Right, now on to my plant of the month and this time it is - of course - the Rose. I adore all the different styles from the singles to the grandiflora types. I think there is a style to suit everyone and every garden from patio to stately home. One of the draws for me has to be their delectable perfume which can be delicate to absolutely intoxicating.
So now to my garden visit ... Borde Hill Garden is situated within 200 acres of parkland and woodland and located in the High Weald of Sussex, in an Area of Outstanding Natural Beauty.' It is a garden full of great things to see and ideas to steal. There is a series of 'garden rooms', all with a different horticultural theme and all set within 17 acres of formal gardens. Borde Hill also has a great collection of trees and shrubs, amongst which some are champion specimens and some are rare in Britain. It's also a great place for families to go walking in the parkland, somewhere that children can run about and it's also great for picnicking. You can go for peaceful walks in the woodland ... and whichever direction you follow, you will come across the outstanding views across the High Weald.
Delphinium at Borde Hill
Penstemon and Sedum
The water feature at Borde Hill
All photographs taken by, and copyright of, Susan Liassides and reproduced with permission.
‘Much of what the visitor experiences today is thanks to Colonel Stephenson R. Clarke, who had the vision and energy to improve the landscape he bought in 1893 by planting new areas and enriching the existing woodlands with exotic and unusual trees, many of them collected by the great plant hunters of the 19th and 20th centuries.’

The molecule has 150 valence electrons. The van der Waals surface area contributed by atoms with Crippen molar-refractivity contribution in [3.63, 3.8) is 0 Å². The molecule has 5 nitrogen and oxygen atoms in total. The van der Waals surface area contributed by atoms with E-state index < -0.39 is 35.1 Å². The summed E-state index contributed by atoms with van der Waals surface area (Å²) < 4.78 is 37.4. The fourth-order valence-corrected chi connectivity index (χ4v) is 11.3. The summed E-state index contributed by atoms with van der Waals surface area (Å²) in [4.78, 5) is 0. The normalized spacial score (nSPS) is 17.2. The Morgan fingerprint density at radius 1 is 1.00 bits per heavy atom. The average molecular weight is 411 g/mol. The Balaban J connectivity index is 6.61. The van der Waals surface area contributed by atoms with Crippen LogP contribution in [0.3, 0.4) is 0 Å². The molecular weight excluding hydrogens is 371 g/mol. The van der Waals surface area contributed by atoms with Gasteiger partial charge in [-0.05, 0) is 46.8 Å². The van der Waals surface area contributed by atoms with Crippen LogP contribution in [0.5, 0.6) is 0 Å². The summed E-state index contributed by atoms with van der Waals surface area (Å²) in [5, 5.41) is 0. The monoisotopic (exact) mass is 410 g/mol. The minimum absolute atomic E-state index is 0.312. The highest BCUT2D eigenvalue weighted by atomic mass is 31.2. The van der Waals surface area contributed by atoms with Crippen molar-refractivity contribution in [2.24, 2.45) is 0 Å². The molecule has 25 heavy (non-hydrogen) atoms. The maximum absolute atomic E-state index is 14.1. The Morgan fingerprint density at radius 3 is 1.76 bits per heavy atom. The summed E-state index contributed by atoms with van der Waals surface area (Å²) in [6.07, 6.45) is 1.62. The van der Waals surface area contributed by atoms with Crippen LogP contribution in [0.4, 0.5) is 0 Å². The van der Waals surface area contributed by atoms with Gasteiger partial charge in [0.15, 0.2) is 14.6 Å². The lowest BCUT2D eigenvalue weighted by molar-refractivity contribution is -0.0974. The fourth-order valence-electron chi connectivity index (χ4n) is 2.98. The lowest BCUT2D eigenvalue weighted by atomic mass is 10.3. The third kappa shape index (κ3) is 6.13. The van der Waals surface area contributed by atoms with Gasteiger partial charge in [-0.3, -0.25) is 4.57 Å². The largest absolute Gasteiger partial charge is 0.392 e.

My visit on this occasion was to see the roses at their finest moment, during Borde Hill’s ‘Celebration of the Rose’ event - 19th-25th June.
The rose garden was designed by RHS Gold medallist Robin Williams in 1996. It is planted with up to 750 gorgeous fragrant roses. The rose garden is named after Andrewjohn and Eleni Stephenson Clarke’s daughter Jay Robin and this is a long-standing family tradition throughout the five generations at Borde Hill, to have various parts of the garden named after family members. The roses are planted within a framework of low box hedging and lavenders. There is a wonderful array of colours from whites and yellows to pinks, oranges and reds. Topiary and yew hedges frame the garden beautifully. At the heart of the rose garden is a brick edged pool surrounded by plantings of nepeta...gorgeous.
There is also a sculpture exhibition on at the moment, it runs until 2nd October and features several rose-themed artworks specially created as part of the 2017 Sculpture Exhibition.
I thoroughly enjoyed my visit to the Rose garden and walking around the other gardens and especially enjoyed the Paradise Walk which was looking absolutely stunning with some unusual plants, one of which was Digitalis ferruginea, the rusty foxglove.
Well that’s all from me for this month, so until we ‘meet again’ in August, I do hope you find time to leave your own garden and go and visit some great gardens elsewhere, both for enjoyment and to give you inspiration for your own garden once you get back home.
Happy Gardening, Sue. SUE’S GARDENS - Garden Designer, Gardener, Consultant and Garden Writer